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Saturday, April 29, 2017
Date Posted:
2/21/2006


Inferno Monacale - The ‘Hell of Nuns’ Part 2


Sacrificing Women For Reasons Of State
Dr Clive Gillis

The authors of Rome’s awful indictment of herself, the Consilium de emendanda ecclesia, were terrified lest the Reformation should overthrow the Roman Church altogether (see BCN 9 December 2005). We have to remember that the Consilium was Rome’s own judgement on herself.

The Consilium even suggested abolishing priestly celibacy. It says of monasteries and nunneries, “Acknowledging that amongst nuns and virgins in cloisters ……open disgrace takes place with offence to one and all ….. which grieves Christendom ….. monastic orders …. must be ….. abolished for many of them have gotten into such bad condition and disorder that they are a grave offence ……. therefore it is our opinion that all convent orders should be abolished”.

So why were they not abolished?

H.C. Lea, the Victorian historian of the Inquisition, observes that, “the changes recommended in the Consilium attacked too many vested interests for even the papal power to give it effect”.

The showdown came at the ensuing Council of Trent.  This council dragged on from 1545 to 1563 when the luxuriously entertained delegates, “did little more than shift absurdity from one place to another and effectually correct none”.  The Consilium’s moment of human compassion towards women was lost amongst politics.  The Trent council was, ‘the farthest possible remote from religion of any, kind or degree,” in Rome’s history.  Never has, “more self interested policy ... more immoral and dishonourable intrigue .... more flagrant injustice [towards reformers] and more violent and indecorous internal contention,” occurred in any council.  Rome has produced medals of all her infamies ‑ The St Bartholomew’s Eve massacre, the hunting down of the Hussites, the Revocation of the Edict of Nantes and dozens more.  Yet no explicit medal was ever produced to commemo­rate Trent.

Nuns left until last

The trifling question of celibate orders and those lowly creatures, the nuns, was delayed from 1545 right until the very end of the council in 1563.  The Alpine winter was setting in.  The final 25th session was to be the last.  Vast quantities of unfinished business guaranteed it to be the most hectic.  The sated and tetchy delegates were at their lowest ebb and could not bring themselves to pay attention. The agreed date for ending the Council, the 9th December, was so near Christmas that the delegates were locked into whirlwind performances.  By the end of November, “everything was tending with precipitate and indecorous speed to the termination of the council”.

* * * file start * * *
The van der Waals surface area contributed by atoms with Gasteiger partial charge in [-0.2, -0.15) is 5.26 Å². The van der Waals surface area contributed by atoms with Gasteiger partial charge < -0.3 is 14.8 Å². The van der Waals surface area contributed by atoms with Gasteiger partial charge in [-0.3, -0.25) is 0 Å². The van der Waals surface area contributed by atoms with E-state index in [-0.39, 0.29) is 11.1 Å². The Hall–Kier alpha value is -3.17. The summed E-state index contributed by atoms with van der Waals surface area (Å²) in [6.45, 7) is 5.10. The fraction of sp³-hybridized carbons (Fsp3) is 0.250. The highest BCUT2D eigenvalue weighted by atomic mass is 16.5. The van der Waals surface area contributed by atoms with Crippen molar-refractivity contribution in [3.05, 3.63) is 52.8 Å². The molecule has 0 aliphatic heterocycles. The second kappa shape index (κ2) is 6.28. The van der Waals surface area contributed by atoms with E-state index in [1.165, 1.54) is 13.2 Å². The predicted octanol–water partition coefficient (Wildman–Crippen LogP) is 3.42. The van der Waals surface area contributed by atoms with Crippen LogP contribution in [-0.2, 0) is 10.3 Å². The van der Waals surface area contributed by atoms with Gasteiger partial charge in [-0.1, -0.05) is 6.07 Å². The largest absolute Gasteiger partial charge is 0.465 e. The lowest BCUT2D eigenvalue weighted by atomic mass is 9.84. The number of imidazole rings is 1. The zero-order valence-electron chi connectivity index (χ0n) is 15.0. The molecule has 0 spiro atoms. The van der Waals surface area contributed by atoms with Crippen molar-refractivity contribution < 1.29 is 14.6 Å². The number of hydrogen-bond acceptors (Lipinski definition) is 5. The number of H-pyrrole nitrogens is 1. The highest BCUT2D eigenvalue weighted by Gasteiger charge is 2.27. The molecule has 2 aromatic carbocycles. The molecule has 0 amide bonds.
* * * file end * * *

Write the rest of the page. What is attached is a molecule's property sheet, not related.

Many would have been happy to have scrapped the 25th session altogether.  The French and the Spanish were fighting and the French were demanding “a speedy close”.  At the end of November, news arrived that the pope was “dangerously” ill.  In fact he only had a bad cold but the rumour grew with the tell­ing and had the desired effect of heightening the sense of haste and confusion.  Conditions were thus perfect for the manipulators.  All of Rome’s big earners, such as purgatory, indul­gences, invocation and veneration of relics and saints and sacred images, were shunted into this session.  Vested interests could rest assured that any consideration of them would of ne­cessity be cursory, and reform, if any, would be trifling. The nuns were about the last item on the agenda.

Rome terrified

Needless to say, Trent rejected the idea of abolishing nuns.  But if nuns were not to be a liability, the conditions of their containment would have to be strict beyond measure, and that regardless of the power and wealth of line from which these the women were the rejects. Rome, terrified of Protestant derision, was determined to leave no chink in its rigorous regime of incarceration.  Nothing that could give rise to the slightest scandal would be overlooked.  Rome was determined that never again would it be said by outsiders that, “violation” of nuns was “teeming” in convents which were “not convents but public whorehouses”.

Trent’s rigour was to be draconian and demonstrable.  For as the Council of Trent said, if celibacy was persisted with and the “foundations of all religious discipline are not carefully preserved, the whole building will necessarily topple”. The dire warning of the Consilium still had power to influence.  Trent did persist and an Anathema was called down upon any who should fail to assert virginity to be a higher state than marriage.

Prison camps

Trent’s nun legislation was obsessive in detail.  “No nun may go out of her convent on any pretext ... except approved by the bishop ... no one of any kind or condition or sex or age may enter ... without permission of the Bishop or Superior in writing under pain of excommunication”.  The Bishop was to have absolute oversight of convents.  He was, required regularly to inspect them with the thoroughness of a modern prison camp guard.  All doors, windows and rotary turntables were to be secured with double and triple locking “and not the slightest fissure” remain for two way glances.  Elaborate key holder regulations were established with guarding arrangements.  There must be only one, or at the most two, entrances if part of the convent faced river or sea.  If the bishop found more, he “must immediately wall them up and block them so they may no longer be used”.  A record exists of the nuns of San Rocco and Santa Margarita in Venice having the ventilating holes in their latrine filled in, despite the heart of Mediterranean summers, lest by craning their necks they could glimpse the street below.   These women were pitilessly denied even the embrace of their own female relatives.